Some of the CSR activities conducted within the Mara by the Camp over the last two years include;
Sports and Social Awareness; Sala’s Camp held a week long Health and leadership training camp at Kakenya Centre for excellence. This is a girls boarding school for under privileged but high achieving girls. This activity saw over 300 girls trained in sports, public speaking, basic hygiene and self-defence.
Health; as part of the Safari Collection, Sala’s Camp holds annual health clinics within the Mara region.
• In November 2016, the camp held a 5 days dental clinic in different locations that is, Ol Mutia, Nkuas, Talek, Ol Donyo Loldopai and Aitong. Approximately 500 people were treated at the clinic.
• In April 2017, the camp held an eye and dental clinic at Ole Mutia and Nkuas ares. The clinic attended to 1400 people in including 50 surgeries.
Education; the Camp supports education in the following ways;
• Bursaries for secondary school education. These bursaries are secured through fundraising or direct guest donations. In 2016 three female students from the Sasaab community were sponsored to attend secondary boarding schools. This year, the camp has secured one scholarship worth 6000 USD to fund one
• The camp has begun completely rebuilding the Honi Primary School outside Solio Lodge. So far they have completed nine classrooms and a staff room. Plans are underway in 2017 to rebuild the dining rooms, kitchens and permaculture gardens. Shop: The gift shop at the camp stocks items from Mara Trust which supports the empowerment of local Masai women.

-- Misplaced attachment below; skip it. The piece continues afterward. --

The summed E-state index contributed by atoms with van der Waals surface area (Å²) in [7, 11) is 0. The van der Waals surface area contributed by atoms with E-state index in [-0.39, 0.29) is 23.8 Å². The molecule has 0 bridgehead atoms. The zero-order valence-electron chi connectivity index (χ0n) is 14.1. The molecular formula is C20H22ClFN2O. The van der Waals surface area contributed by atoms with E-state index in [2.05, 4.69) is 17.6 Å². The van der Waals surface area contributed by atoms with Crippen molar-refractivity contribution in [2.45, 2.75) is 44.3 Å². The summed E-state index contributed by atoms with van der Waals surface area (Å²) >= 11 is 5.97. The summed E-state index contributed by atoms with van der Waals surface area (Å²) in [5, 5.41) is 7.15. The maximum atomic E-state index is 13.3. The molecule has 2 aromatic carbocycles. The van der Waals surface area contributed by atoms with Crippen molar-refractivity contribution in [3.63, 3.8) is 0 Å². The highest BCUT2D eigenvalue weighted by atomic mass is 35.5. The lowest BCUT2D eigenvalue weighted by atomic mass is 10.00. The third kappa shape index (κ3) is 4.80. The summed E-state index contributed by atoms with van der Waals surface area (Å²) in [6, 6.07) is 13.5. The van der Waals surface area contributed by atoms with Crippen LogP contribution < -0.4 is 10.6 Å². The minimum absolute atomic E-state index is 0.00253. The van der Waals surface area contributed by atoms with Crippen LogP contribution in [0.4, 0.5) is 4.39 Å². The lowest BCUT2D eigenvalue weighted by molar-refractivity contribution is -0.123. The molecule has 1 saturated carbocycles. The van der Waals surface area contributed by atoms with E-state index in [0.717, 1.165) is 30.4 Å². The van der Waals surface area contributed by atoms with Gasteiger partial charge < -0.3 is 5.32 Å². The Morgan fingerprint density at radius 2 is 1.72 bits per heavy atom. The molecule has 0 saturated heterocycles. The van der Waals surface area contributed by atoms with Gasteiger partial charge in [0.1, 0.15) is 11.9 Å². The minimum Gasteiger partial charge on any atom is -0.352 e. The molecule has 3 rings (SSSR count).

Lease fees: The local community land owners allocated the parcel of land on which the camp is built benefit directly through payment of lease fees. This is paid at the rate of 40 USD per bed night. In 2016, the total amount paid to the land owners was 90,000 USD.
Periodic Donations: The camp makes periodic donations to the local community when needed. Recently, the camp contributed to the repair of a section of the road from Sekenani to Mara Bridge.
The camp also uses its own vehicle to transport the locals to the health clinics that it hosts.
|Health and safety||Food handlers have undergone medical tests in compliance with Food, Drugs, and Chemical substances Act. Cap 254
The guest tents are equipped with flash lights, blow horns, and fire extinguishers for emergency and fire safety response.
Firefighting equipment which includes fire extinguishers, fire horse rails, automatic fire hydrant system, are serviced and strategically placed within the facility.
Fire exits and assembly points are properly marked and displayed within the facility. A fire alarm is also available
The hotel has conducted a Health and Safety Audit in compliance with Occupational Safety and Health Act, 2007.
The facility has conducted a fire safety audit to comply with Factories and other places of work (Fire Risk Reduction) Rules 2007.
Health Inspection has been conducted by public health inspectors under the Ministry of Public Health and Sanitation. The hotel has been issued with a Health Inspection License.
|Child labor, abuse and human rights||Sala’s Camp has a well-defined Human Resource policy that guides against employment of minors. Minimum employment age is 18years.
The camp also has a clearly documented child protection policy.
|Business Practises Criteria|
|Entry Date||10th November 2017|